- Not at all?
- A little?
- A lot?
What about when you travel abroad? Do you pick up a SIM card and use 3G or 4G or are you the king/queen of jumping on free hotspots?
It’s important for me to not only share ideas with you about where to go and how to travel more but also about your safety.
Our security tips article focused on your physical safety but smart travel in today’s world is also about technological safety.
The Hot Spot Queen
Every year I travel to London for one of the biggest travel trade shows to learn about new destinations, global trends, and travel tech. It’s always educational, informative, and fun but it’s also technologically challenging.
When I travel abroad I never have reliable phone service because my iPhone is locked. I use a global phone to be able to call home but if I want to get online, I’m constantly searching for a hotspot.
It’s inconvenient but it’s cheaper than paying a month of tuition to Sprint for international data service.
Is Free WiFi Really Free?
Last year, the apartment that I rented didn’t have free WiFi (as they advertised) so my few days there were spent jumping on a BTW Free WiFi network. I used it to check my social media, get on Skype and chat with the family. I loved the idea of jumping on a random hotspot, using the internet and calling home for free.
The following video exposes the truth about free WiFi. When we hop onto random hotspots, we’re placing our online privacy in jeopardy.
In the first half of the experiment, IT Security Consultant, Finn Steglich sets up a dummy hotspot in the middle of Canary Wharf’s shopping center. Funny enough, I sat in one of the cafes in that center, drinking coffee, enjoying a couple of hours of connectivity.
After watching the experiment, I question how much “free WiFi” really costs me? When I was in London, did I give a criminal carte blanche to my sensitive and private information?
Steglich mentions how users “callously connect to any free hotspot network that’s available.” (Raising hand). He shows how many people jump on his fake setup, something that data criminals practice.
We hotspot jumpers could be giving away our sensitive secrets and not know anything about it!
Be Aware Of Privacy Risks
It’s briefly crossed my mind that these hotspots and free WiFi networks could be unsafe but I never did anything about it. I used them for the convenience.
When you’re in a foreign country with a locked phone and no 3G, you’re desperate. You feel disconnected. For an online influencer that’s a problem.
However, your phone being hacked is a bigger problem. Not sure about you but my online privacy is a non-negotiable. Now that I’m aware of how I can protect my phone and the potential security risks, I’m changing my ways.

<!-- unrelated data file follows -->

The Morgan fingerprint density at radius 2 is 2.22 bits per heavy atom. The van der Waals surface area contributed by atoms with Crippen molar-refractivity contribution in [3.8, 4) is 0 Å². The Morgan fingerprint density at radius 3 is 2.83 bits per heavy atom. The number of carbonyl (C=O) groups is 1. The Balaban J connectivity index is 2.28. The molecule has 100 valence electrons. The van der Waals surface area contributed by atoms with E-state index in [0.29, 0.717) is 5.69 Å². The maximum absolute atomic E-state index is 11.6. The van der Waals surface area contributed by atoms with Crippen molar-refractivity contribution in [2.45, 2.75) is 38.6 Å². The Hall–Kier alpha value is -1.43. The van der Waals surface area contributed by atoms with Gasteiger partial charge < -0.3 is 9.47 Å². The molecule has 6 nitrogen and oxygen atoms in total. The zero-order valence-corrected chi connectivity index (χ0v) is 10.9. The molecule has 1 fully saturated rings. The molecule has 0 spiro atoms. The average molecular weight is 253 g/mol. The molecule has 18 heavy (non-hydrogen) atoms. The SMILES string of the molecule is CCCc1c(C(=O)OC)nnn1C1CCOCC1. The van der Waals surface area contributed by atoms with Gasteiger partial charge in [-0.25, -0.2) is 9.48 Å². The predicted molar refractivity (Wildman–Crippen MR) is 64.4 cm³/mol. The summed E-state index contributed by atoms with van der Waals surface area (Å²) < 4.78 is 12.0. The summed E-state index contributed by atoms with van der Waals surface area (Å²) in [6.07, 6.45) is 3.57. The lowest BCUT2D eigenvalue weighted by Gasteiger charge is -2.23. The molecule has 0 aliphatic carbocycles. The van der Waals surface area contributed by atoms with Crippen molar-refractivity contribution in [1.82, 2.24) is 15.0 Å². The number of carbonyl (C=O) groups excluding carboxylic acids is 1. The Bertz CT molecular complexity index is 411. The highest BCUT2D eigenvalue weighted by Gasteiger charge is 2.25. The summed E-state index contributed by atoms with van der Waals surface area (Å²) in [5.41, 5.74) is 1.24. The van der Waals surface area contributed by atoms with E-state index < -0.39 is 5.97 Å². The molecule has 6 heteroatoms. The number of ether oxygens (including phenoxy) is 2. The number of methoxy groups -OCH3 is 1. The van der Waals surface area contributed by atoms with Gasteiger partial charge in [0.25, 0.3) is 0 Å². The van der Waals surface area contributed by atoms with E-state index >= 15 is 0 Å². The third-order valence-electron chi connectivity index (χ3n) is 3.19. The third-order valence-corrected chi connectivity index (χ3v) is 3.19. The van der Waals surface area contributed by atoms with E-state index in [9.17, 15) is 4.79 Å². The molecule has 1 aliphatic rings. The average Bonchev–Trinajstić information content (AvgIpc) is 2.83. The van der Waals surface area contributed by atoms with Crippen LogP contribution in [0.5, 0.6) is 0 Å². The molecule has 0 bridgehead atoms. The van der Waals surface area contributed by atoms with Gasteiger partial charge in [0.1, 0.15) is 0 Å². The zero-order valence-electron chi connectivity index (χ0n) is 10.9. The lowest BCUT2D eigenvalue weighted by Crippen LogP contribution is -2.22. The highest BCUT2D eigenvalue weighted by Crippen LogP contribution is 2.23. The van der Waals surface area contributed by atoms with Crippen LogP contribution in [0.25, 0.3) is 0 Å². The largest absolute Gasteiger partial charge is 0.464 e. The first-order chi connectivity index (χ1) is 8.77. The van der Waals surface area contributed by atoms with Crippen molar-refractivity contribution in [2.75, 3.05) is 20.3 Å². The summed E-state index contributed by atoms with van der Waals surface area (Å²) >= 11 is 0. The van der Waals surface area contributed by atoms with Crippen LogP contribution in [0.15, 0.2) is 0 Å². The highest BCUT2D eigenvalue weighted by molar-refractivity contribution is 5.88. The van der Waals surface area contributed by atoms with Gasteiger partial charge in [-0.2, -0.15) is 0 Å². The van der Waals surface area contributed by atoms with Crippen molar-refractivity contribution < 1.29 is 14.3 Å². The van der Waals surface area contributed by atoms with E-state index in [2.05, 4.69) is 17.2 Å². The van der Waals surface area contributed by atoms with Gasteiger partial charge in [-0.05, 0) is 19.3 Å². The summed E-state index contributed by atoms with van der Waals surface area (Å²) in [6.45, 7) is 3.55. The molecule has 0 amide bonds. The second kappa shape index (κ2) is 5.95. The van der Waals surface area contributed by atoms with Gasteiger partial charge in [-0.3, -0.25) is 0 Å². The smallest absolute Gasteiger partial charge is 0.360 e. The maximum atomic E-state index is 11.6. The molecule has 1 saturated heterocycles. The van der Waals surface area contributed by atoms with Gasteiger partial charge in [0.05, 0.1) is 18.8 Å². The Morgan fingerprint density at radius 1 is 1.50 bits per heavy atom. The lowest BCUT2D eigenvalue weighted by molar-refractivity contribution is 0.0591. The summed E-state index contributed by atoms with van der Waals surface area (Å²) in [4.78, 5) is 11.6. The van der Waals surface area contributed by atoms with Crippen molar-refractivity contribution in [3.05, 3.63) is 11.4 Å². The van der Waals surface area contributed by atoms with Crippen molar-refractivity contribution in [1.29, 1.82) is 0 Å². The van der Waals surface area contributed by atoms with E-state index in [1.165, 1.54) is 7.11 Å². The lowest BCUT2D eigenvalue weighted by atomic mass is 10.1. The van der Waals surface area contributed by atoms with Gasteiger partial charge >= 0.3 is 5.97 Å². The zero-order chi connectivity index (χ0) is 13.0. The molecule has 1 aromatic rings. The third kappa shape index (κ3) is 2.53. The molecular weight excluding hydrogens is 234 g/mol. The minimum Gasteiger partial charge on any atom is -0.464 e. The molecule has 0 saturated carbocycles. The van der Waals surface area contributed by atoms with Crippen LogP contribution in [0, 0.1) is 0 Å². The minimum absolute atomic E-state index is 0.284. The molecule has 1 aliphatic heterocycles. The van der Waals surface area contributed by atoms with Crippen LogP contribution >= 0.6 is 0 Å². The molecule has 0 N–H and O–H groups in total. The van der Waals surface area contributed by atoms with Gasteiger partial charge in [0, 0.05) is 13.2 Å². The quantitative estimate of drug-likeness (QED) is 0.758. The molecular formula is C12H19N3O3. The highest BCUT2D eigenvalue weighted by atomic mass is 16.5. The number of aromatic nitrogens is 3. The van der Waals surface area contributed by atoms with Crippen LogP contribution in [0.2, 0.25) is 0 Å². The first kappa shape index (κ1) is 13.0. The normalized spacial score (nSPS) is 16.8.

Virtual Private Networks
So what do you do?
Add a virtual private network (VPN) to your WiFi so that your phone is protected. Sounds complicated but it’s not. We used them all the time when I worked in the financial industry. They were expensive and complicated back then but not anymore.
F-Secure Freedome has a VPN app that you can put on your phone. It’s been available on iOS and Android for a year, providing the ideal protection for travelers and mobile workers. It has 4.5/5 stars on Google Play and the App Store. This is what it does:
- Encripts your data
- Strips out tracking
- Provides connection to your home base
- Blocks out harmful websites
- Keeps you and your secrets safe
What I like about F-Secure Freedome is that it’s more than just a VPN. It makes my phone secure and private no matter how I connect to the web plus it lets me choose virtual locations that give me access to geo-restricted content anywhere in the world.
Free Trial Offer
If you’d like to download the app and take the VPN for a run, here’s a FREE code for a 90-day trial period: qsf257. Use it when you download in either Google Play or the App Store.
There’s also a FREE 14-day trial for Windows. OS X protection is still in the pipeline. I can’t wait until the OS X version is out. I log on to free networks from my Mac both overseas and at home as well.
Criminals are becoming more and more technologically savvy. You need to be smarter than them. Next time I travel abroad, I can worry less about my secret information being leaked.
Take it for a test run yourself . As of Sunday February 8th, 1,452 tracking attempts have been blocked on my phone.
I’m grateful to F-Secure Freedome for selecting me as an ambassador to write about this data security issue. All opinions expressed within are my own.